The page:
What are merchandising rights?

By Kevin Nie, China IP,[Comprehensive Reports]

As a new challenge in modern legal studies, the topic of merchandising rights is evolving both in theory and practice.


There has not been a consensus on its definition, subject, object, nature, category or protection mode around the world so far. In China, merchandising rights are not yet accepted at the legislative level and for the time being other areas of law offer no comprehensive legal protection either.


A brief history of merchandising rights

Liu Shi jie, partner at Beijing Dacheng Law Firm, provided a brief introduction, “merchandising rights originated from the Roberson v. Rochester Folding Box Co. case in 1902 in the US. This case led to New York State’s enactment in 1903 naming it a tort or misdemeanor to use another’s name or likeness in advertisements or for business purposes without authorization. The Pavesich v. New England Life Ins. Co. case in 1905 was similar to the Roberson, except that the plaintiff in Pavesich was a celebrity, whom the court believed to be in the public domain, without privacy issues, and therefore was ineligible for protection.


Though merchandising rights were not protected as a kind of right by law at that time, it develops continuously in commercial activities. Disney Company had a lot of character merchandising activities in 1930s, characters like Mickey Mouse, Donald Duck and Snow White being all household names. It established a department specialized in the secondary commercial exploitation of those characters. By the 1950s, such celebrities as politicians and movie stars began to authorize use of their names and likeness for commercial purposes.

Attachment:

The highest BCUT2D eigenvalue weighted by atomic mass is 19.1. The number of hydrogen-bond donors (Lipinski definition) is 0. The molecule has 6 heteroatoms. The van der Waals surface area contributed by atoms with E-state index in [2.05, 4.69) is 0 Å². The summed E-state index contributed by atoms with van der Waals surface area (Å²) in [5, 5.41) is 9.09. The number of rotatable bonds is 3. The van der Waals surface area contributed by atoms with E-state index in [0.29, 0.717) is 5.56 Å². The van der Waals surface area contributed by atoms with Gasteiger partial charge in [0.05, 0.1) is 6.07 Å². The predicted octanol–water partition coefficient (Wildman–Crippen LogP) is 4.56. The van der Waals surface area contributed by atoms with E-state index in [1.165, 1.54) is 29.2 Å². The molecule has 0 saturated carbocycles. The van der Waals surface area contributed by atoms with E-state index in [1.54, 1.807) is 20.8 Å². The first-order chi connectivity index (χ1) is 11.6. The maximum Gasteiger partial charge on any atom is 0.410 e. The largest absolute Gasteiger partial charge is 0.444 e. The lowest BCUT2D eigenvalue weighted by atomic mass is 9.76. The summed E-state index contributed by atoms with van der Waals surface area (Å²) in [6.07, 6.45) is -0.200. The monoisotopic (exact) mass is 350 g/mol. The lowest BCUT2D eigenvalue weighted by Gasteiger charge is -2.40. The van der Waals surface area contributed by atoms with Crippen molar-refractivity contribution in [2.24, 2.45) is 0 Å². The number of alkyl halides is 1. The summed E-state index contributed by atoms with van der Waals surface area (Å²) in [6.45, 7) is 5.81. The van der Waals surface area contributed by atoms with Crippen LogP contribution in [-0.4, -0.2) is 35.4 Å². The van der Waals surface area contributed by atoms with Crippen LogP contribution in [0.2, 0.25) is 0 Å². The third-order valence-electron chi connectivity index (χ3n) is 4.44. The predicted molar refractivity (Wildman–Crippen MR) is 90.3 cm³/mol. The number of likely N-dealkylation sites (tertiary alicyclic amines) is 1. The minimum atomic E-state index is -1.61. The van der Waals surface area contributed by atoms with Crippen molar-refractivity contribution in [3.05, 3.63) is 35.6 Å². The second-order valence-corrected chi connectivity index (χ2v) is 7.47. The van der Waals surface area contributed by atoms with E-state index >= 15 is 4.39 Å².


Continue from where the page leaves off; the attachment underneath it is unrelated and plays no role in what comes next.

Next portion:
The judge first coined the term of “the right of publicity” in Haelan Laboratories, Inc. v. Topps Chewing Gum, Inc. of 1953, which was a landmark case in the formation and development of the right of publicity. The next year, Professor Melville B. Nimmer, a famous intellectual property expert in the US, published an article The Right of Publicity. From this time on, independent from the traditional privacy right, the right of publicity finally became a new type of intellectual property. In 1977, the US Supreme Court decided the Zacchini v. Scripps-Howard Broadcasting Co. case signaling nationwide recognition of the right of publicity.


At the same time, the commercial exploitation activities among publics were also developed greatly. Alongside the identification and development of the right of publicity of real figures, the commercialization process and the merchandising rights of the fictional characters were also greatly promoted. In 1978, the sales of commodities with Disney cartoon names and images reached 270 million US dollars; and the sales of commodities related to characters of Star Wars in 1979 reached 1 billion US dollars.